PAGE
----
Ladies, let’s talk about hair loss. If you’ve ever been unnerved by the amount of hair in your shower drain, you are far from alone. Millions of women experience hair loss or thinning for a variety of reasons that range from stress to hormones to genetics. Read on to learn more.
It’s totally normal for a woman to naturally shed 100 to 150 hairs a day (that’s about the size of a golf ball if you were to bunch it all up together). If you don’t wash your hair every day, you may notice more shedding on shower days and less on days in between, since hair is weaker when wet.
Losing more hair than this may not be normal, but it’s not uncommon either, says Dr. Jeffrey Epstein, a hair transplant surgeon at The Women’s Center For Hair Loss in New York City and Miami. The practice notes that forty percent of women have visible hair loss by age 40. “It can start as young as the early 20s, and usually becomes more common around menopause,” says Dr. Epstein.
If you feel like you’re losing hair in excessive amounts, keep reading for some possible causes and how to take action.
Why Your Hair Might be Falling Out
Unfortunately one of the most common causes of hair loss is genetics. “This results in female pattern baldness at the front and top of scalp,” says Dr. Christine Shaver, an NYC-based dermatologist who specializes in hair loss.
Your diet, stress level, and hormonal changes like pregnancy and menopause can all contribute to temporary, excessive hair shedding, also known as telogen effluvium. Because of the hair growth cycle, you might experience the hair loss after the fact. So if you’re stumped as to why you’re experiencing it now, think back to what was going on in your life a few months ago.
Another cause could be your hairstyling choices. Traction alopecia is the result of tight, hair-pulling looks like braids, high ponytails, and top knots. The good news is that it can take years for this level of damage to occur, so if you have yet to see breakage from a tight style, you have time to give your hair a breather. Make sure to switch things up style-wise and to use fabric or snag-free hair ties.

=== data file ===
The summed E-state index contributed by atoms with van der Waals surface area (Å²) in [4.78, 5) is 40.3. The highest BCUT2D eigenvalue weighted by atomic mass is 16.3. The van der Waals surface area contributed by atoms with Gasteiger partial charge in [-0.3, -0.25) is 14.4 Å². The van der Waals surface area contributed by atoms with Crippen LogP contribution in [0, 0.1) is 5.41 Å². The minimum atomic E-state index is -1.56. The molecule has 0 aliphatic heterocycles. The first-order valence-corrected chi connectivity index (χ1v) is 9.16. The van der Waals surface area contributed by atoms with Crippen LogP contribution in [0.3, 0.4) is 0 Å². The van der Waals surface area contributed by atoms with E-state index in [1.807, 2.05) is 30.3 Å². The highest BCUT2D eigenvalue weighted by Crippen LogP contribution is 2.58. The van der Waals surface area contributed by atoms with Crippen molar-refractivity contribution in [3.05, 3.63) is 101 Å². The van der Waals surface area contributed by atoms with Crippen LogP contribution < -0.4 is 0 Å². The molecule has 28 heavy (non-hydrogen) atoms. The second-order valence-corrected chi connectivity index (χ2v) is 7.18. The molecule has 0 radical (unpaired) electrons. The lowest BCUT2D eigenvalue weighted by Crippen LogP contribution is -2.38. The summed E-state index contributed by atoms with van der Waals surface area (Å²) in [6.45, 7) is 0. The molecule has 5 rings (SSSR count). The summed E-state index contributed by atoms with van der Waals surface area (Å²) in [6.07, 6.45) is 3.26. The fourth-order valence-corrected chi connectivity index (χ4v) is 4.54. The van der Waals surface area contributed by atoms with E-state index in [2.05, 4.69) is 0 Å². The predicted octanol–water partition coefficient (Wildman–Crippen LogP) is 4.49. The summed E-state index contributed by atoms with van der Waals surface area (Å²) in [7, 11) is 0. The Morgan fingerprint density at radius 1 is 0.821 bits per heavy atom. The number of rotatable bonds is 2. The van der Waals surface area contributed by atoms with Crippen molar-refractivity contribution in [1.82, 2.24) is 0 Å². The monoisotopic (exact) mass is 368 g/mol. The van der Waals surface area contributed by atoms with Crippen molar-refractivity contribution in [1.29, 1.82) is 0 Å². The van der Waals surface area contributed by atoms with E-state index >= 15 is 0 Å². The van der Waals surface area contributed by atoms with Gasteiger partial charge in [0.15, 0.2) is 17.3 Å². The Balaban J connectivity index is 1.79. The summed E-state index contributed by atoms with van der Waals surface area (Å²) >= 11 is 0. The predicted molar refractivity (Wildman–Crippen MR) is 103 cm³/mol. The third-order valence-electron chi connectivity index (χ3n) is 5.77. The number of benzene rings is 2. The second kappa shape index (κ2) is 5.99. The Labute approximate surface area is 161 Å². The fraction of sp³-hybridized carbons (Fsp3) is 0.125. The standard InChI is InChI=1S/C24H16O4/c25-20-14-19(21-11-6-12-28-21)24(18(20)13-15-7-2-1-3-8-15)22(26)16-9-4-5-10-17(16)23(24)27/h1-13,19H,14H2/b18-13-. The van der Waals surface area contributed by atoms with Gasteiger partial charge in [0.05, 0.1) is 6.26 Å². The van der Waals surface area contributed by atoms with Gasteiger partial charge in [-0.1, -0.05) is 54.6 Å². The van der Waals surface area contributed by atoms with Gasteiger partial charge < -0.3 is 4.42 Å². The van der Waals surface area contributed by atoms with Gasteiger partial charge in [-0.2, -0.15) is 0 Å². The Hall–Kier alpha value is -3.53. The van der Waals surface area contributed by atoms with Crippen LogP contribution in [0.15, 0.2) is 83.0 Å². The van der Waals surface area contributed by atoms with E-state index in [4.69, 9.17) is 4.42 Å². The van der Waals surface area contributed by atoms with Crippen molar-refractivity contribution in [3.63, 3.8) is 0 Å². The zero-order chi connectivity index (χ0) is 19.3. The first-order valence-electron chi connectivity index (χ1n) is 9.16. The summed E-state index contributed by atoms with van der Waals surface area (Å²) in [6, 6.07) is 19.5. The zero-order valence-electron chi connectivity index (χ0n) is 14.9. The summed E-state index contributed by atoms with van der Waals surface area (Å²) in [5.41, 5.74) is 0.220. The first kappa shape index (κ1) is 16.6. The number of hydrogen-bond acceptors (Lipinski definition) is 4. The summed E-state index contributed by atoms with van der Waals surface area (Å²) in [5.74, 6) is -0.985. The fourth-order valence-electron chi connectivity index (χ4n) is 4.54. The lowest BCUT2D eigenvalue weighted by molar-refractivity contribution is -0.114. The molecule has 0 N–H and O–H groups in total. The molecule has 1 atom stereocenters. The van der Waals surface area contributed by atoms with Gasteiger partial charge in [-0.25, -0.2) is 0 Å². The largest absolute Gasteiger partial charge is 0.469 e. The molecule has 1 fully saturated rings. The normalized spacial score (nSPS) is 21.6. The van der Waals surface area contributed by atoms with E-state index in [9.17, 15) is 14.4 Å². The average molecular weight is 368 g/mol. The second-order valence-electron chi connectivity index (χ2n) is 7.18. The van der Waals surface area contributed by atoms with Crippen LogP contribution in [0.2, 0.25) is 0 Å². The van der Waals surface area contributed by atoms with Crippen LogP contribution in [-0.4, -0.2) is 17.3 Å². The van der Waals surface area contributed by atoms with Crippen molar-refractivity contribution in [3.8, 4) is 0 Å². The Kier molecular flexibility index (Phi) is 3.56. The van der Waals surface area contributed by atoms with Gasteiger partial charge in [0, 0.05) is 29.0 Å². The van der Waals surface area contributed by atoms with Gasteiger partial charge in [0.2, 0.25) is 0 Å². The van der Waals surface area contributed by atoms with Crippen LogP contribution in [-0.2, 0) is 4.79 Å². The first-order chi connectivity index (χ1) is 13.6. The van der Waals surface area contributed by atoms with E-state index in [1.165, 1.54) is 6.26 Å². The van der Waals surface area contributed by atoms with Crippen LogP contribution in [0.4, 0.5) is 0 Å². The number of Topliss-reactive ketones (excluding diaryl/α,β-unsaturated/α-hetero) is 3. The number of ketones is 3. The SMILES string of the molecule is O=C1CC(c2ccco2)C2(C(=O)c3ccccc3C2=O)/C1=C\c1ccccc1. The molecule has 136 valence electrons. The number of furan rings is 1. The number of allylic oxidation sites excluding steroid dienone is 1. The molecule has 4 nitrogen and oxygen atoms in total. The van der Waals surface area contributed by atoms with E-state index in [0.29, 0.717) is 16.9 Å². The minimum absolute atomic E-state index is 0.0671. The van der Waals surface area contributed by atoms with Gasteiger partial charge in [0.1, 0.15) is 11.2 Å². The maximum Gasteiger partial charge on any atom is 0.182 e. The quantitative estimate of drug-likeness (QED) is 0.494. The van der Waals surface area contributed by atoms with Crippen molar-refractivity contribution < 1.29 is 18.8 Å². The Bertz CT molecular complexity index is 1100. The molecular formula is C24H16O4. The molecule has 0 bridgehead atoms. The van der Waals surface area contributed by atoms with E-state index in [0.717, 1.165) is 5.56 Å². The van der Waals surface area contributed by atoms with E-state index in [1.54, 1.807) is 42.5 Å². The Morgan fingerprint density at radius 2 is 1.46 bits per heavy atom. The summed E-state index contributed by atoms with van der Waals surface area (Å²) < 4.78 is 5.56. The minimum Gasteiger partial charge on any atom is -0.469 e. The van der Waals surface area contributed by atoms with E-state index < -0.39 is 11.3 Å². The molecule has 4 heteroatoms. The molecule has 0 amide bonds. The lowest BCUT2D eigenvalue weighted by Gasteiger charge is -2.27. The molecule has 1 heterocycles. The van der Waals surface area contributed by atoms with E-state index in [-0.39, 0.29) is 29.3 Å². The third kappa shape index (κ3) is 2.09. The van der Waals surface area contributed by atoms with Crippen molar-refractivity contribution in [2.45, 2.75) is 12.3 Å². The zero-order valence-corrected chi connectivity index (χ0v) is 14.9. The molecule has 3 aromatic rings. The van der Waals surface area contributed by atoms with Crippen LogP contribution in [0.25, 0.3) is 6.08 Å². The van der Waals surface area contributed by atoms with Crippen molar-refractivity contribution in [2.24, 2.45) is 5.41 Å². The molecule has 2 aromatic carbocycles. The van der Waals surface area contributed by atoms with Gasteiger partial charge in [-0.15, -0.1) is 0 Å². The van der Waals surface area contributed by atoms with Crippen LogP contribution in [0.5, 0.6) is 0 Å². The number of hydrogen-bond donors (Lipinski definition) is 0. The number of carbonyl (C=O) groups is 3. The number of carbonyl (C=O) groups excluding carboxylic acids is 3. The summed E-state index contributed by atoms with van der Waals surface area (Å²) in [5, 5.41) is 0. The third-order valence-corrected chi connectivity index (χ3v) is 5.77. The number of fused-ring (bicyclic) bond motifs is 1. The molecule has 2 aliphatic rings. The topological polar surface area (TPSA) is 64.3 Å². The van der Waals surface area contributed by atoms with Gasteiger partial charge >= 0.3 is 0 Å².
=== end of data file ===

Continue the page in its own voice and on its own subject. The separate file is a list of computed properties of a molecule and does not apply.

Finally, on the difficult-to-treat end of the spectrum are inflammatory diseases like lichen planopilaris, a scalp disease that results in permanent hair loss.
What You Can Do About It
Preventing and reacting to hair loss is “a multi-factorial process,” says Dr. Shaver. Start by simply taking care of your health. Avoid crash-dieting and eat lots of nutrient-rich foods (iron is especially important for hair growth), try to keep stress low, and avoid exposing hair to heat or chemicals.
Keeping the scalp healthy with shampoo that effectively removes dirt and bacteria (try the AMH Shampoo, a hair growth-promoting cleansing shampoo with salicylic acid) can help too – just don’t over-cleanse.
When to Seek Professional Care and Who to See
You can see a hair restoration surgeon if there’s one in your area, though your dermatologist should be able to help.
“Dermatologists are trained to know about a variety of hair loss of conditions and can perform a scalp biopsy [if needed],” says. Dr. Shaver. A derm who specializes in hair loss like her will have even more advanced knowledge of the topic. If you’re experiencing itching, pain, or burning sensations, it’s definitely time to make an appointment. And even you’re just concerned about the amount of hair you’re losing, there’s no harm in getting assessed. “Do not wait. If it is noticeable and/or bothersome, it is vital to nip it in the bud,” says Dr. Epstein.
If you’re experiencing hair loss, remember that you’re not alone. Be patient, see a specialist, and most importantly, treat your hair and your body well.